• If I file and suspend now, at age 62, would my wife (age 49) collect spousal child-in-care for my disabled adult son (disabled before age 22) at a rate equal to half of my early (age 62) retirement benefits?
• Would my disabled adult son also collect benefits at that rate?
• If my wife took spousal child-in-care now at that reduced rate, would she still be able to take her full spousal benefit at age 67 (i.e., at 50% of my full age-70 benefit, when I plan to retire)? Or would she be forever stuck at 50% of the age 62 benefit?
• If my son took the disabled adult child benefit at that reduced rate now, would he still be able to take his full benefit at 75% of my full age-70 benefit, when I pass away, or would he be stuck forever at the lower benefit?
• My son already receives SSI disability benefit payment of $7536 per year. Would that be subtracted from any SSA benefit he would receive as an a disabled adult child?
• The sum of my age-70 benefit and my wife’s benefit is likely to be very close to the family maximum. If there is no room to take the disabled adult child benefit, wouldn’t we want to preserve that benefit nevertheless? (I.e., would that benefit continue throughout the lifetime of the disabled adult child?)
• Whenever I pass away, would the right strategy for my wife be to switch to a Widow benefit because she would then get 100% of my benefit instead of 50%?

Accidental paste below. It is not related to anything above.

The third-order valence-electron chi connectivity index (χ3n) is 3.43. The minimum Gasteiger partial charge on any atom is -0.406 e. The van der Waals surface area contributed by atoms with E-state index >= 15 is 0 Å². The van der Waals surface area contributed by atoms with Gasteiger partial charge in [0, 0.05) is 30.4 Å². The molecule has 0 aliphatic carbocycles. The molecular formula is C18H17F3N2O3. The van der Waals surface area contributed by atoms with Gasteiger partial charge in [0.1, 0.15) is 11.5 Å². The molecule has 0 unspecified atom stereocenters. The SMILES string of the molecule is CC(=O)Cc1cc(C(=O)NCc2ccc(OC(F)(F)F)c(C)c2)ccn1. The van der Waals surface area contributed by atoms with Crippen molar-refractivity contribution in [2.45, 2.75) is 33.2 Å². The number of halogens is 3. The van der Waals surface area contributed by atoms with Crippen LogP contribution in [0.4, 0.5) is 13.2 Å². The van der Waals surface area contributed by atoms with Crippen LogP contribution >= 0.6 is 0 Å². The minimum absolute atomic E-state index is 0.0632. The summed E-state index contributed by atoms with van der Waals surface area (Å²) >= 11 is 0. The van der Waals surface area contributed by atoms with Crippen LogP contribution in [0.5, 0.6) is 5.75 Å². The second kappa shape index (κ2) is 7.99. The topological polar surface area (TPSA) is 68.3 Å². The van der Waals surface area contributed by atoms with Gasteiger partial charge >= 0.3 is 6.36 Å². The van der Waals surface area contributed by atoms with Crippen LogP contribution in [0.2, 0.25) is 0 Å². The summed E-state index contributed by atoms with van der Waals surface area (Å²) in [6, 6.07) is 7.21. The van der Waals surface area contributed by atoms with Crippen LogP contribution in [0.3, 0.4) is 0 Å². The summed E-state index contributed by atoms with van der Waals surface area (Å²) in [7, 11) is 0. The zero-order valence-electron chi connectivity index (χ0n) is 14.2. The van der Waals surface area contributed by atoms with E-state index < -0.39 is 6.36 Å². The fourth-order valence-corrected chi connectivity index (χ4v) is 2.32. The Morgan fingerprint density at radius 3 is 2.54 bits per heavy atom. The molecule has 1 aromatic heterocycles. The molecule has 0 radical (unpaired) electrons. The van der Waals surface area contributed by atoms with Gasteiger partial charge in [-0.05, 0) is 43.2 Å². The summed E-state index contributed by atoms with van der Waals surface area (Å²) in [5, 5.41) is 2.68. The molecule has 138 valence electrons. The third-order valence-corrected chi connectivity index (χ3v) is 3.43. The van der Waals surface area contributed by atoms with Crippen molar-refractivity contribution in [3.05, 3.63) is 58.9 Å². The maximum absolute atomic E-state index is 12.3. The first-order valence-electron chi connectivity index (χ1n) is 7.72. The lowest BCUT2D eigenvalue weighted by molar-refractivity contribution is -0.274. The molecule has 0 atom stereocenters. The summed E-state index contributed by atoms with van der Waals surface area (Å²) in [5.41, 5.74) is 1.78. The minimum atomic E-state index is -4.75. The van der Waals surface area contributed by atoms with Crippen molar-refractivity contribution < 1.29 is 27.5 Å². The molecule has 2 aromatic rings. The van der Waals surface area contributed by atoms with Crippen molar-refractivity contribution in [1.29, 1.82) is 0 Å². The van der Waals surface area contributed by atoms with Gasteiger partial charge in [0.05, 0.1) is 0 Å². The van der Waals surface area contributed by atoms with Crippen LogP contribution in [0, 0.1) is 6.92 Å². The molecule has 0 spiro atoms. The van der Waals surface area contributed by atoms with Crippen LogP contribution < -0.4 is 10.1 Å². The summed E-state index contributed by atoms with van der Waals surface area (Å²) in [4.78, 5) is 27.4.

You can't file and suspend at age 62. You could file and suspend at full retirement age (FRA), but your wife and child couldn't get benefits on your record while your benefits are suspended.
When you do start drawing, even if you take reduced benefits prior to FRA, your wife and child could each be eligible for up to 50% of full retirement age rate, but would likely receive less than that due to the family maximum benefit (https://www.ssa.gov/OACT/COLA/familymax.html).
Your next 3 questions are based on the premise that your spouse and child would receive a reduced rate if you take benefits at age 62, which isn't true. Regardless of when you start your benefits, whether it's at a reduced rate at 62 or an increased rate at 70, your wife and child's benefits would be based on a percentage of your full retirement age rate (PIA). However, as a widow at full retirement age, your wife could receive up to your full rate, including delayed retirement credits (DRC) if you wait until age 70 to apply. But, if you take benefits at age 62, her potential widow's rate would be limited to no more than 82.5% of your PIA (https://www.ssa.gov/planners/survivors/ifyou5.html).
Your son's SSI benefits will be reduced essentially dollar for dollar by any disabled adult child's benefits that he receives on your record (https://www.ssa.gov/ssi/).
If you wait until age 70 to start drawing benefits, the benefit increase of up to 32% that you would receive as a result of delayed retirement credits would not count toward the family maximum. Your PIA would be subtracted from the family maximum amount, and the remainder would be split evenly between your wife and son.
In the event of your death, your wife would likely want to continue drawing child in care survivor benefits until her full retirement age, and then switch to unreduced widow's benefits at that time. However, if you start drawing before your full retirement age or if she is entitled to benefits based on her own work record, that could change what she'll want to do. Your son's disabled adult child's benefits can continue for as long as he lives.